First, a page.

Hope so Ernie. The whole drive train seems like a masterpiece of industrial grade electro mechanical engineering. It's probably bullet proof whilst also being fixable under a bush in Namibia.

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4 hours ago, Rav Rob said:

The Outlander PHEV I had actually used to track fuel usage and would force engine run periods to use up petrol deliberately to avoid it 'going off' over very long periods of just EV use. Apparently vital additives in the petrol can evaporate over time in the tank and render the fuel too poor.

I wonder if the RAV PHEV does this too.

 

4 hours ago, ernieb said:

@Rav Rob, yes that’s exactly what it does, same protection systems.

That is the answer that I hoped to be the case - but didn't know hence the question.

Cheers 👍

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1 hour ago, Nick72 said:

Hope so Ernie. The whole drive train seems like a masterpiece of industrial grade electro mechanical engineering. It's probably bullet proof whilst also being fixable under a bush in Namibia.

When considering moving to the RAV4 I had concerns regarding the CVT - there are many types. I was relieved (and heartened) to see it used an epicyclic type CVT (the most robust type given the use of suitably robust materials - which it does). I had previously fallen foul of Nissan's weedy 'belt type' transmission but of course that wouldn't suit such a heavy vehicle as the RAV4.

I have had experience of Audi/VW group DSG transmissions - another kettle of fish. And whilst they were a pleasure in use they had significant reliability issues (and multiple types - dry clutch/wet clutch).

And the worst part of the Audi/VW set up being the Haldex rear drive. Numerous failures of rear drive traced to blocked filters and users only realising (too late) they have been driving around in 2wd mode for ages not knowing their rear drive failed! Not only is the filter not a serviced item with Audi/VW group - they even deny its existence!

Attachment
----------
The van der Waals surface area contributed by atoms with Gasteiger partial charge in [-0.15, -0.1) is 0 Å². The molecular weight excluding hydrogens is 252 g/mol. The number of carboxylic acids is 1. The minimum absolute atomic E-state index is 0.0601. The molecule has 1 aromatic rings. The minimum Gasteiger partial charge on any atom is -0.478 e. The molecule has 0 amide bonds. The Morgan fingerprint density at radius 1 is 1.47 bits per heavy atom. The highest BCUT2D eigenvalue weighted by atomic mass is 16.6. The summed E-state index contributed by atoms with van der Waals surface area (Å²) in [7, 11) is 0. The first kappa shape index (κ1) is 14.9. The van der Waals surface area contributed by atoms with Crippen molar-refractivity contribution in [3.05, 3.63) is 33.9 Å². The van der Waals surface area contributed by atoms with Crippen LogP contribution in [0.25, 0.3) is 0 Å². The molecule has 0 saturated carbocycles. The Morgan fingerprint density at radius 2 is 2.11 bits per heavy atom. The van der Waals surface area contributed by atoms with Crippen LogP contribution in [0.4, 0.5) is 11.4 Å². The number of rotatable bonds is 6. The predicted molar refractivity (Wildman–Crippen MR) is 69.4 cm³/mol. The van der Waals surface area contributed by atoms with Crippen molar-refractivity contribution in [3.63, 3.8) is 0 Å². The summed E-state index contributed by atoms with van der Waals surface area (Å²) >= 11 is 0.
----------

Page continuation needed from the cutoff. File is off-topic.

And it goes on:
🙂

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I had a wet clutch DSG in a couple of Yeti Skoda’s perfect, but leaking transverse boxes. Haldex worked well if you got a good one and there was not too much power being pushed through them. The Toyota CVT, like the one in the Subaru XV seem to be a long way from the funny drive belt originals.

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3 minutes ago, Yugguy1970 said:

What's charge hold mode?

Sorry, on the PHEV there is a button option to hold the charge open the traction Battery and use the ICE. So if you particularly wanted to use pure EV at a point in your trip this would do the job. It would also charge the traction Battery to around 80% but is a costly option.

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2 hours ago, ernieb said:

Yes, I remember the Toyota truck that Top Gear tried to destroy.

Terrorist vehicles of choice for a reason. Same as AK-47s. 

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26 minutes ago, ernieb said:

Sorry, on the PHEV there is a button option to hold the charge open the traction battery and use the ICE. So if you particularly wanted to use pure EV at a point in your trip this would do the job. It would also charge the traction battery to around 80% but is a costly option.

Interesting, the Outlander had a choice to either hold the Battery or charge it. I rarely used charge mode, but used hold mode all the time. PHEV's give increasingly poorer returns per kwh on the motorway obviously with wind resistance. So I saved the charge until slower or urban parts of the trip. It was important of course to make sure by the time you got home the Battery was as flat (as can be). 

Not using up cheaper electric miles and bringing them back home makes no sense.

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1 hour ago, Yugguy1970 said:

What's charge hold mode?

Our cars either "don't have it" or "use it all the time as needed, automatically" depending on your point of view ... 😉

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26 minutes ago, Rav Rob said:

Interesting, the Outlander had a choice to either hold the battery or charge it. I rarely used charge mode, but used hold mode all the time. PHEV's give increasingly poorer returns per kwh on the motorway obviously with wind resistance. So I saved the charge until slower or urban parts of the trip. It was important of course to make sure by the time you got home the battery was as flat (as can be).